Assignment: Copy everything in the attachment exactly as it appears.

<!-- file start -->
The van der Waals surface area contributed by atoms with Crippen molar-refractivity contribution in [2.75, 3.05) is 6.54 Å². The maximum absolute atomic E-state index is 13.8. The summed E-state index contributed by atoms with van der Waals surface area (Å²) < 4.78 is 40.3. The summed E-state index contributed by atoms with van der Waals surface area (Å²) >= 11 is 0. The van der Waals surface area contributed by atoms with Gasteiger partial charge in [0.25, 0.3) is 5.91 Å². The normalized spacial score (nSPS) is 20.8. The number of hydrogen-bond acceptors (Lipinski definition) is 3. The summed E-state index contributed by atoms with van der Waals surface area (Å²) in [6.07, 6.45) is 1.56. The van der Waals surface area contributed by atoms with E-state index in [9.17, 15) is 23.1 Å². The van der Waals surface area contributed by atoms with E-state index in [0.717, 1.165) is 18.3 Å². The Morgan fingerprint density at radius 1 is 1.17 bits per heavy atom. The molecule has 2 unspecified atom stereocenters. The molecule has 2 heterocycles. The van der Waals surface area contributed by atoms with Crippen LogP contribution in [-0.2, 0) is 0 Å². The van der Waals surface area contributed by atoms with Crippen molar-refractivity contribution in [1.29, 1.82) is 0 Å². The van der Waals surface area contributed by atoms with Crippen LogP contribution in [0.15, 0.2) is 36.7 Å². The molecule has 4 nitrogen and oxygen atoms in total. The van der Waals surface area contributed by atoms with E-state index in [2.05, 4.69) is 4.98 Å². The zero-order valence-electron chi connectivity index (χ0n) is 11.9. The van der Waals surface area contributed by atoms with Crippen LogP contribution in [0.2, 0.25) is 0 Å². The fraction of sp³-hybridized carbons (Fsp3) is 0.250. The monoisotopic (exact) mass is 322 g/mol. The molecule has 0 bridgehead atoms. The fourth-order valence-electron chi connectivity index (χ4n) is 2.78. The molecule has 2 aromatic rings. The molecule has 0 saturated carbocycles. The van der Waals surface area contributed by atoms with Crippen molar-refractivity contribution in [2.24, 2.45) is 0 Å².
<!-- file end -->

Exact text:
The van der Waals surface area contributed by atoms with Crippen molar-refractivity contribution in [2.75, 3.05) is 6.54 Å². The maximum absolute atomic E-state index is 13.8. The summed E-state index contributed by atoms with van der Waals surface area (Å²) < 4.78 is 40.3. The summed E-state index contributed by atoms with van der Waals surface area (Å²) >= 11 is 0. The van der Waals surface area contributed by atoms with Gasteiger partial charge in [0.25, 0.3) is 5.91 Å². The normalized spacial score (nSPS) is 20.8. The number of hydrogen-bond acceptors (Lipinski definition) is 3. The summed E-state index contributed by atoms with van der Waals surface area (Å²) in [6.07, 6.45) is 1.56. The van der Waals surface area contributed by atoms with E-state index in [9.17, 15) is 23.1 Å². The van der Waals surface area contributed by atoms with E-state index in [0.717, 1.165) is 18.3 Å². The Morgan fingerprint density at radius 1 is 1.17 bits per heavy atom. The molecule has 2 unspecified atom stereocenters. The molecule has 2 heterocycles. The van der Waals surface area contributed by atoms with Crippen LogP contribution in [-0.2, 0) is 0 Å². The van der Waals surface area contributed by atoms with Crippen molar-refractivity contribution in [1.29, 1.82) is 0 Å². The van der Waals surface area contributed by atoms with Crippen LogP contribution in [0.15, 0.2) is 36.7 Å². The molecule has 4 nitrogen and oxygen atoms in total. The van der Waals surface area contributed by atoms with E-state index in [2.05, 4.69) is 4.98 Å². The zero-order valence-electron chi connectivity index (χ0n) is 11.9. The van der Waals surface area contributed by atoms with Crippen LogP contribution in [0.2, 0.25) is 0 Å². The fraction of sp³-hybridized carbons (Fsp3) is 0.250. The monoisotopic (exact) mass is 322 g/mol. The molecule has 0 bridgehead atoms. The fourth-order valence-electron chi connectivity index (χ4n) is 2.78. The molecule has 2 aromatic rings. The molecule has 0 saturated carbocycles. The van der Waals surface area contributed by atoms with Crippen molar-refractivity contribution in [2.24, 2.45) is 0 Å².